Pre-ejaculate is a slippery, sticky mucus from the bulbourethral glands (Cowper’s glands) and helps protect the sperm from acidic environments, ensuring that sperms survives as long as possible. If outside the penis is the outback, precum is Bear Gryllis.
The prostate gland is a chestnut-shaped gland that surrounds a small part of the urethra, below the bladder. It is the point at which fluids from the prostate get mixed into the semen. The prostate is very sensitive to pressure and touch. In fact, a number of people enjoy having their prostates stimulated, which is usually done by inserting a lubricated and glove covered finger or suitable toy into the anus, although testicular or perineum massage can stimulate the prostate indirectly.
Common Disorders Involving Penises, Testes and More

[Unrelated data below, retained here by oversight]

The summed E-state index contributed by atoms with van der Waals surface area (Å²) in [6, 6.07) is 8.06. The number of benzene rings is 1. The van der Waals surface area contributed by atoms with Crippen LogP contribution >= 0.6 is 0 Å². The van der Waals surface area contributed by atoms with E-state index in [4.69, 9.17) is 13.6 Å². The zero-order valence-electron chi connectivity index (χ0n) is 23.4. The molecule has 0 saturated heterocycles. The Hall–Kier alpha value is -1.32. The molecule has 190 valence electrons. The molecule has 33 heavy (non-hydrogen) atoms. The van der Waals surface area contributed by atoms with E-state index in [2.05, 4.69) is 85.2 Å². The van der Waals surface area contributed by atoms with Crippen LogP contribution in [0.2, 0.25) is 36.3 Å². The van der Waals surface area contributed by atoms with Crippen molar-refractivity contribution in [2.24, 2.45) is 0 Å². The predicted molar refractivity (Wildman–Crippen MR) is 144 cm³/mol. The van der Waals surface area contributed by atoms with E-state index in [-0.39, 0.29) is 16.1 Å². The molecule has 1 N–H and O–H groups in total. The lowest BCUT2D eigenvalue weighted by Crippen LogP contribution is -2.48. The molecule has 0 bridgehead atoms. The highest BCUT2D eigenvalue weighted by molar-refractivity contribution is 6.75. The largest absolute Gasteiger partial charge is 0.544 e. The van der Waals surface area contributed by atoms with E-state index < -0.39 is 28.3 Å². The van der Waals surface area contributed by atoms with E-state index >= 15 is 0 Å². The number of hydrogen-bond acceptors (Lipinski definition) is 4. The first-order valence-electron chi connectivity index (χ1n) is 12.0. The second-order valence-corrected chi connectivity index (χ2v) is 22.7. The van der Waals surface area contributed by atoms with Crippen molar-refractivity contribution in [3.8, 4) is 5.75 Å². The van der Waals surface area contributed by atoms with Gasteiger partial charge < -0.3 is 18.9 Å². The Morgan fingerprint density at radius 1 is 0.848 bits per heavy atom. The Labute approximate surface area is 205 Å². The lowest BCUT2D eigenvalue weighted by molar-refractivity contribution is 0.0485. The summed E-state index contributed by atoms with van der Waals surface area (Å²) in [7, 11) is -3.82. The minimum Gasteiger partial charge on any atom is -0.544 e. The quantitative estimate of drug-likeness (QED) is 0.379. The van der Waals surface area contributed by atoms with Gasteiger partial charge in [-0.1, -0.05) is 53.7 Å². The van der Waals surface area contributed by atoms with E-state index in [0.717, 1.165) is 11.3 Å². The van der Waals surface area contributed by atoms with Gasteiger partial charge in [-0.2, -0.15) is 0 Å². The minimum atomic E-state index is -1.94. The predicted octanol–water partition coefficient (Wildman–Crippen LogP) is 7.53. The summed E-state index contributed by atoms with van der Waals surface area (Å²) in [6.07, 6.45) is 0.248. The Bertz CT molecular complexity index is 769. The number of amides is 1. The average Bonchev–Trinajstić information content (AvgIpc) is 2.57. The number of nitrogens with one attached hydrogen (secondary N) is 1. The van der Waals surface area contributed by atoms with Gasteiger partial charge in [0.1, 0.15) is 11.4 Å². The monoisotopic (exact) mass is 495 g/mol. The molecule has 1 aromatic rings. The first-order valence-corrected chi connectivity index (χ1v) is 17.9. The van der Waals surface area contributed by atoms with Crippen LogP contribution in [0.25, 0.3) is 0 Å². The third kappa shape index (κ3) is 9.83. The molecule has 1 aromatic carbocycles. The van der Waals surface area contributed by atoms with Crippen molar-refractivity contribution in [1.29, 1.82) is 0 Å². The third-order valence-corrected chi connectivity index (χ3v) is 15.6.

- Sexually Transmitted Infections affect the reproductive system in different ways, and some can cause infertility. Make sure you’re having safer sex (with condoms) and getting tested regularly.
- Erectile dysfunction is pretty much exactly what it says on the tin – problems with getting and maintaining an erection.
- Premature ejaculation is also self-explanatory: a penis owner can reach ejaculation too soon – usually before or within one minute of penetration of a vagina, mouth or anus.
- Testicular cancer typically occurs in younger people. Check out the Movember information on testicular cancer here.
- Prostate cancer typically occurs in older people. Check out the Movember information on prostate cancer here.
If you’re having problems during sex or when performing any other functions associated with the penis including urination – see your doctor.